For B2B startups, one of the biggest challenges and costs is “sales”. Especially if the product costs greater than $10K annually. While many of the lower price point SaaS products might spend more money on marketing, the immediate costs of hiring, managing and growing a sales team is a big challenge for most entrepreneurs.
I hear from a lot of entrepreneurs who try to “develop” a channel, the frustrations of working with a large company’s sales force.
In the attempt to tap into their existing customer base, they end up educating the “channel” sales team on questions to ask prospects, how to qualify opportunities and how to handle objections and not getting enough from the process.
In still other cases, entrepreneurs try to work with partners in the ecosystem – system integrators for example or existing products in adjacent spaces and trying to engage with their sales and technical sales professionals to help position and sell new products to customers. They realize after many weeks or months that the teams are rarely given an incentive to do anything more than sell the company’s own products.
While I am a big fan of trying to drive indirect sales via partnerships and business development efforts, I also believe doing it too early sets the wrong precedent for startups.
The question is “When is too early to engage partners to sell”?
There are no actual numbers, but some rules of thumb that I follow.
First, if there is enough demand for your products that you are unable to return customer calls or you are unable to fulfill requests from customers for meetings, then you should engage partners. The best and easiest way to help build a loyal partner base is to drive the initial business to them.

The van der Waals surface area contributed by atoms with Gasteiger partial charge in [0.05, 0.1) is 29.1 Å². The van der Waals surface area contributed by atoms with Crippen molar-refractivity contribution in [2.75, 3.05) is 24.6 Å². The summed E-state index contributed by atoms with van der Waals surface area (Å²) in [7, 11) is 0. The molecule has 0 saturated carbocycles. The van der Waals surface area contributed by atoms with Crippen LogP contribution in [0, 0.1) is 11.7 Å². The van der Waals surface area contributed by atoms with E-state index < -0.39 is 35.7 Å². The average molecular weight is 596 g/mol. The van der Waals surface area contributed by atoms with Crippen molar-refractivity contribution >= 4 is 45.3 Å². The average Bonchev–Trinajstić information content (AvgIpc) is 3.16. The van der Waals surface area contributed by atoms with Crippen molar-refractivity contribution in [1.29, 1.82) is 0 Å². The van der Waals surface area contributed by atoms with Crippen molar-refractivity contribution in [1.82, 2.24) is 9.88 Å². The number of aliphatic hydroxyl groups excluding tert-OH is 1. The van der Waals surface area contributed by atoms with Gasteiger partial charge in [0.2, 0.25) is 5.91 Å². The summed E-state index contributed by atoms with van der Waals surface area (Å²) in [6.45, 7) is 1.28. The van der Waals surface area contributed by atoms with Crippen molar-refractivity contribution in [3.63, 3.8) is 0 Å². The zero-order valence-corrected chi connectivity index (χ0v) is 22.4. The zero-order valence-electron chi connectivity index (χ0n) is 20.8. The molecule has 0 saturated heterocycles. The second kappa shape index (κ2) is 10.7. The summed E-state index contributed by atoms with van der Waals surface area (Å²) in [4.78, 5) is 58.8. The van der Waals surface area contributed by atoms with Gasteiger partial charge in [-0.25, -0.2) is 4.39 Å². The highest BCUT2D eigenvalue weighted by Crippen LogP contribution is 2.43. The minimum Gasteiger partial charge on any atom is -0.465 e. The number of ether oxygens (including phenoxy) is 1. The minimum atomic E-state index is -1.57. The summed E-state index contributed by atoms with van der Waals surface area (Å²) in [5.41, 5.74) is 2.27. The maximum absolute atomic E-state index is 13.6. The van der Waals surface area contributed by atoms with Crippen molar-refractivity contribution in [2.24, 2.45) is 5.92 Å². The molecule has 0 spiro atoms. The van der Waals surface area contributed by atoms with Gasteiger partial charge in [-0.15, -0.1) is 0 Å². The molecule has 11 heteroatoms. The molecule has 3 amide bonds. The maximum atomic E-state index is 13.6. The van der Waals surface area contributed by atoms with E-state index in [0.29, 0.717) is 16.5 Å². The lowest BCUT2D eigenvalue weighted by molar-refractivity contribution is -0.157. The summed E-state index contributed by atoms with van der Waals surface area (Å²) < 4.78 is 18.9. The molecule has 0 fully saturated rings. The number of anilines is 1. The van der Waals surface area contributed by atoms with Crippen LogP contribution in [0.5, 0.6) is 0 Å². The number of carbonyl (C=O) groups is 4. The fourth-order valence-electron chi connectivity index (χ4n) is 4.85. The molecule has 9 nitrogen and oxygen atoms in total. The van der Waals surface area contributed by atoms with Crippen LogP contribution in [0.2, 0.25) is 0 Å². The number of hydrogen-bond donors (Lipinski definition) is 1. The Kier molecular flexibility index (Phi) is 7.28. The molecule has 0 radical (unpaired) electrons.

Second, you should have enough case studies to cover at least 3 use case scenarios in your top industries as examples. What that means is that you should have 3 possible case studies of how your product helps drive initiatives in a specific industry that the partner operates in, where you are targeting to get customers.
Third, you sales cycle time should be reducing 10% per opportunity and your sales process must be defined enough so it is consistently predictable. For most companies, this does not happen until you are selling for a year and have about 30-50 customers already.
I usually get the question that if these were already in place, why would you need partners? The short answer is to scale.
Similar to funding from institutional investors, if you already have a business that’s doing well and growing, then funding and partnership sales helps you scale quickly not to generate the initial excitement.
In fact, my suggestion to enterprise B2B startups is to not consider channels and partnerships for selling until they have raised their series B funding from an institutional investor.
Channels take time to develop and you have to invest a lot of money to gain the benefits over a long period of time.
I would highly recommend you be in control of your own destiny and push yourself to directly engage, generate and close your initial leads and customers.
Channels can come much later in your journey.